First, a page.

The First Public Display of Passion (PDP) for Classical Music Award Goes to....

I'm thrilled to announce the winner of 21C'S first annual Public Display of Passion (PDP) for Classical Music Award. Drumroll please... And the winner is...
This post was published on the now-closed HuffPost Contributor platform. Contributors control their own work and posted freely to our site. If you need to flag this entry as abusive, send us an email.

The beginning of a new year (not to mention a new decade) is a popular time for resolutions and "best of the year" recaps, but it's also the beginning of the annual awards season. Grammys...Emmys...Tonys...Oscars...Golden Globes....they will all be rolling in over the coming weeks, thrilling and boring us in equal measure.

All things considered, classical music isn't a heavily award-focused enterprise, and none of the big classical music awards have yet resonated in a big way on the major media radar screen. So, without further ado, on the occasion of the 10th anniversary of the founding of our company, 21C Media Group (which has, as its central mission, the promotion of classical music and the building of an audience for it), I'm thrilled to announce the winner of 21C'S first annual Public Display of Passion (PDP) for Classical Music Award.

Drumroll please...

And the winner is...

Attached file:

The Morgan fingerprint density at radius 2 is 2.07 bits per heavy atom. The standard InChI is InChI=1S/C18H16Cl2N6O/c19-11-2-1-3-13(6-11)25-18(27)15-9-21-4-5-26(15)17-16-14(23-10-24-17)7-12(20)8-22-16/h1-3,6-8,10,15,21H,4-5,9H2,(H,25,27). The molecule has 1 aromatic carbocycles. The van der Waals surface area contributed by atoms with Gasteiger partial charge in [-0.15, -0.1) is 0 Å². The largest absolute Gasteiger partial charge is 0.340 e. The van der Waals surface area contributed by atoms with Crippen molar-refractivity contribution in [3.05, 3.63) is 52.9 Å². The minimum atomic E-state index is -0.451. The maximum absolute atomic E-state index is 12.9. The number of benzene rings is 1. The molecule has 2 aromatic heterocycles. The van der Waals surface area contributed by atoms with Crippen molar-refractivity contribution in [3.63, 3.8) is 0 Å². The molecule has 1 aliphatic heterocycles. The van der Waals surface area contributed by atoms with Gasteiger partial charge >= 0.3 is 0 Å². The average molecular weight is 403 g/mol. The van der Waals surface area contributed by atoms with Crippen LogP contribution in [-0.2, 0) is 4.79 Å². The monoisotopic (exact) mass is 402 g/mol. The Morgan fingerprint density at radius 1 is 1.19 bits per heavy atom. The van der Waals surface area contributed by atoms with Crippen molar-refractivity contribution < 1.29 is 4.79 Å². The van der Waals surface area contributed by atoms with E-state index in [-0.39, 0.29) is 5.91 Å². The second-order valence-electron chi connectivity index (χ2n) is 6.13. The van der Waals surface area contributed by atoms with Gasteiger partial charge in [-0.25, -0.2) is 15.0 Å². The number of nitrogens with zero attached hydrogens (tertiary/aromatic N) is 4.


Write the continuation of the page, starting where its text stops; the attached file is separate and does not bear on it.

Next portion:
Alec Baldwin.

Applause! Yahoos! Congratulations! Martinis!

First a note on how Mr. Baldwin was nominated and selected: quite simply, I spontaneously thought of it, and decided upon the winner, watching him in action over the past several weeks as the new voice of the New York Philharmonic broadcasts (full disclosure - my company represents its Music Director, Alan Gilbert) and elsewhere. One of the advantages of being your own boss is that you can occasionally make such executive decisions, and so the idea for this award, and the selection of this year's winner, was decided solely by me - though I know Mr. Baldwin's selection is very much supported by my two business partners along with the entire staff.

The concept behind 21C's P.D.P. for Classical Music award is simple: I want to give credit to a non-musician of some celebrity who has publicly displayed his or her passion for classical music in a way that just might be contagious.

Some other names for nominees that were bandied about at a staff meeting back in December: